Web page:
Shoes: Pleasure and Pain
@ The Bowes MuseumBook Now
11 June 2016 - 09 October 2016
During museum opening hours
£7 - £10.25
Another major fashion coup for this summer, the Museum is the only UK venue outside London staging this exhibition before touring internationally to the USA and China.
Organised by the Victoria and Albert Museum, London it displays more than 200 pairs of historic and contemporary men’s and women’s shoes by 70 named designers, including Christian Louboutin, Manolo Blahnik, Jimmy Choo, Christian Dior and Prada, many from the V&A’s unrivalled collection.
Exploring the agony and the ecstasy of footwear throughout 2,000 years of history, it also examines the elation and passion they can arouse in the wearer.
The exhibition is divided into five specific themes:
- Transformation – presents shoes that are the things of myth and legend
- Status – reveals how impractical shoes have been worn to represent privileged and leisurely lifestyles
- Seduction – shoes representing an expression of sexual empowerment or a passive source of pleasure
- Creation – how they’re constructed, the beautiful craftsmanship, supply and demand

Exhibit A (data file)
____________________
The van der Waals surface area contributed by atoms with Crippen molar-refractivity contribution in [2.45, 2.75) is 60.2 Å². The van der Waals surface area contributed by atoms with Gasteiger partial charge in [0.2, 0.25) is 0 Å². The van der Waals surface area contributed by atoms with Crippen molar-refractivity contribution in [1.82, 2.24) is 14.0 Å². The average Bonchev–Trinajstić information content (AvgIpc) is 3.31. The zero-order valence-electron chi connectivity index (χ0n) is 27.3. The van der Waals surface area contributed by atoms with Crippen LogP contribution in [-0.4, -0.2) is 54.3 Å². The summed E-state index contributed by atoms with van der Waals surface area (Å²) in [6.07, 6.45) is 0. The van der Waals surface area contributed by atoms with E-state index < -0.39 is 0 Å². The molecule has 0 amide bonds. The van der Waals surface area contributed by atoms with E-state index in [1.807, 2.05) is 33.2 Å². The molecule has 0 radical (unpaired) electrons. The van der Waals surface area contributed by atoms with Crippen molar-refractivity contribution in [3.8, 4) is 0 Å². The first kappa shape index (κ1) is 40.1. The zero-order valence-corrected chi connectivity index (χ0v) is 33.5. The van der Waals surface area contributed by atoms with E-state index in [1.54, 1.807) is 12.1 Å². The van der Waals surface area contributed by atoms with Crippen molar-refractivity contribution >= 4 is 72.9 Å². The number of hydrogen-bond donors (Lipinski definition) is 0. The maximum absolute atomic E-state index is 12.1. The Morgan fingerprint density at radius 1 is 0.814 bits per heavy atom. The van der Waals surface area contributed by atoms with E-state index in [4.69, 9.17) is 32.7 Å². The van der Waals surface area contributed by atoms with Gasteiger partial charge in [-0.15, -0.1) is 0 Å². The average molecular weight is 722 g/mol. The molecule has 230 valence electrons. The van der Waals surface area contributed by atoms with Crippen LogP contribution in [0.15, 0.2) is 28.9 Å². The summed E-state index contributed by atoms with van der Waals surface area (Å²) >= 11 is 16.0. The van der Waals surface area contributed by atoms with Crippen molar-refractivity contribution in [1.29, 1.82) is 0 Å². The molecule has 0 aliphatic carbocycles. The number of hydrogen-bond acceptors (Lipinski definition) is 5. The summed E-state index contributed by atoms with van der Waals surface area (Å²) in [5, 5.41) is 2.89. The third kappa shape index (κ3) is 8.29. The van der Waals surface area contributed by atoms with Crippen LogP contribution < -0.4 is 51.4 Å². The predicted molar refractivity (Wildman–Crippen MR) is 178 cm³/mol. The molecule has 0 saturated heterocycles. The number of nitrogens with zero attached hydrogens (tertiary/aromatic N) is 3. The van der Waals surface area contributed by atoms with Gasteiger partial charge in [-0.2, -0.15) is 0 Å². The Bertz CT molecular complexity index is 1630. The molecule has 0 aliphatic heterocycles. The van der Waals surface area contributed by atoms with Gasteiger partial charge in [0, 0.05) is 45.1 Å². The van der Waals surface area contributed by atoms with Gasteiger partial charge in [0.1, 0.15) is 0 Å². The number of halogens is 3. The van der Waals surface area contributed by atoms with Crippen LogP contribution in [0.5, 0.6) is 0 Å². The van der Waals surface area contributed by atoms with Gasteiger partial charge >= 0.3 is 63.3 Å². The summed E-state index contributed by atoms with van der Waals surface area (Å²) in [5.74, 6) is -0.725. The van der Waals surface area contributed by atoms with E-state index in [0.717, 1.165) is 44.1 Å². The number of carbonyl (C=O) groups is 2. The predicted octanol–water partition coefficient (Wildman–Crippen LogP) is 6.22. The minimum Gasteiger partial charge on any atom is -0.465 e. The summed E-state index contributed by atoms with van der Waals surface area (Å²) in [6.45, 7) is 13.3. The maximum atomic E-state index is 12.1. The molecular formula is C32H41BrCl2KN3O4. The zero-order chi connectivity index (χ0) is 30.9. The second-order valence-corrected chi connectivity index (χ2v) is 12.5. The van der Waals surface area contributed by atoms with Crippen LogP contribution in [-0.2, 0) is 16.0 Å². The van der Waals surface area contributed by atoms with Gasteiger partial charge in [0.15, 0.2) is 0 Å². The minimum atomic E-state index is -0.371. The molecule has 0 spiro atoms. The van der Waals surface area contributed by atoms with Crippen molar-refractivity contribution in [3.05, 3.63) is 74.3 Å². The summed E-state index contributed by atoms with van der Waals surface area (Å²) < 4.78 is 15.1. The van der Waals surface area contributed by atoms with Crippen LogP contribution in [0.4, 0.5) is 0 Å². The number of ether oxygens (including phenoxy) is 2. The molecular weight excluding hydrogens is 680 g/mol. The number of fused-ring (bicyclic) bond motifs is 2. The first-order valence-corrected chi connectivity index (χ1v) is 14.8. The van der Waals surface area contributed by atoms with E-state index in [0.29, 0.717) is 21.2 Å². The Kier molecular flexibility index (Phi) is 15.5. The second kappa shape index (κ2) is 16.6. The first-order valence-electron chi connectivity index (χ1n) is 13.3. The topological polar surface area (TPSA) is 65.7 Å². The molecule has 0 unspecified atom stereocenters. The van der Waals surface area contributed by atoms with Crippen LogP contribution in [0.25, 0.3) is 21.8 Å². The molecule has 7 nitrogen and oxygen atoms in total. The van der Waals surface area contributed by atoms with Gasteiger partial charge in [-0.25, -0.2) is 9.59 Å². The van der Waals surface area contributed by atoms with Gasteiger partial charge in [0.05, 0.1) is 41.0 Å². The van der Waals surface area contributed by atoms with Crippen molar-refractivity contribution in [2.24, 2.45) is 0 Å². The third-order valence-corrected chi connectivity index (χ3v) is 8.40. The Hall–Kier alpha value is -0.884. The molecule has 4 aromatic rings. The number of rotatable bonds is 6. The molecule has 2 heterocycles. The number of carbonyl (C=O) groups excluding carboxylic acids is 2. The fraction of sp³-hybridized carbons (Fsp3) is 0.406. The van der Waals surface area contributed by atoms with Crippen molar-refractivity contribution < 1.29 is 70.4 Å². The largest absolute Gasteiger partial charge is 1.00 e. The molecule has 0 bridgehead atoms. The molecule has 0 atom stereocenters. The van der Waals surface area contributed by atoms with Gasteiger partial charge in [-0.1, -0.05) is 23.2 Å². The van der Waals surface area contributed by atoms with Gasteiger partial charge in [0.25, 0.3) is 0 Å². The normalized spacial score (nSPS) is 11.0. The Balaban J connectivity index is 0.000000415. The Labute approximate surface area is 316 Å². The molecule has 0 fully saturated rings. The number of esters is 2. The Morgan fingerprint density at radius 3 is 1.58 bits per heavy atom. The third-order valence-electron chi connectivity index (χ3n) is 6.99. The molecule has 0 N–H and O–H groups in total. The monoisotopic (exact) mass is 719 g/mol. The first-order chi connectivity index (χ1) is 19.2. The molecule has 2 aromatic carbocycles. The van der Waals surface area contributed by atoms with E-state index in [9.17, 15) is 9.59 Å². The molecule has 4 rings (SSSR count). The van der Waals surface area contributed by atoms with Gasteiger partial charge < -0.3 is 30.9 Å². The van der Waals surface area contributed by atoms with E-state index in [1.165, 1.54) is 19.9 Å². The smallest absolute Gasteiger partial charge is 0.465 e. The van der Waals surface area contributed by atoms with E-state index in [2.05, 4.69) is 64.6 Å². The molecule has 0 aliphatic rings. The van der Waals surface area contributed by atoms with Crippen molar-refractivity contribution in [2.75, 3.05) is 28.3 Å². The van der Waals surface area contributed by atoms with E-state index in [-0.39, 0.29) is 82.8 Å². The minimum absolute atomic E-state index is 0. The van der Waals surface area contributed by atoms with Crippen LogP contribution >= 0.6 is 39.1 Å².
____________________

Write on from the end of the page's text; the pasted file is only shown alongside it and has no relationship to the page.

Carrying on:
- Obsession – the joy and fascination of collecting, owning and wearing
While the show features shoes worn by or associated with famous icons including David Beckham, Sarah Jessica Parker, The Honorable Daphne Guinness, Queen Victoria and Kylie Minogue, it also explores extreme footwear such as tiny 19th Century lotus shoes made for the Chinese tradition of foot binding.
Our Fashion Curators have developed one of the exhibition themes – Obsession – to add a unique Northern and contemporary element. We are thrilled to have added to the touring show, a whole wall of sneakers from two private collections belonging to Ross Macwaters and Neil Pestell. The sneaker wall features about 30 pairs of adidas trainers from the 1960s to the present day.
As the shoes are exhibited thematically, not chronologically, each section is a visual cornucopia of different shapes, styles, materials and colours. They are presented as very beautiful objects, many telling fascinating stories.
Read Amanda Tutin’s blog post on her visit to Shoes: Pleasure and Pain.
The Bowes Museum
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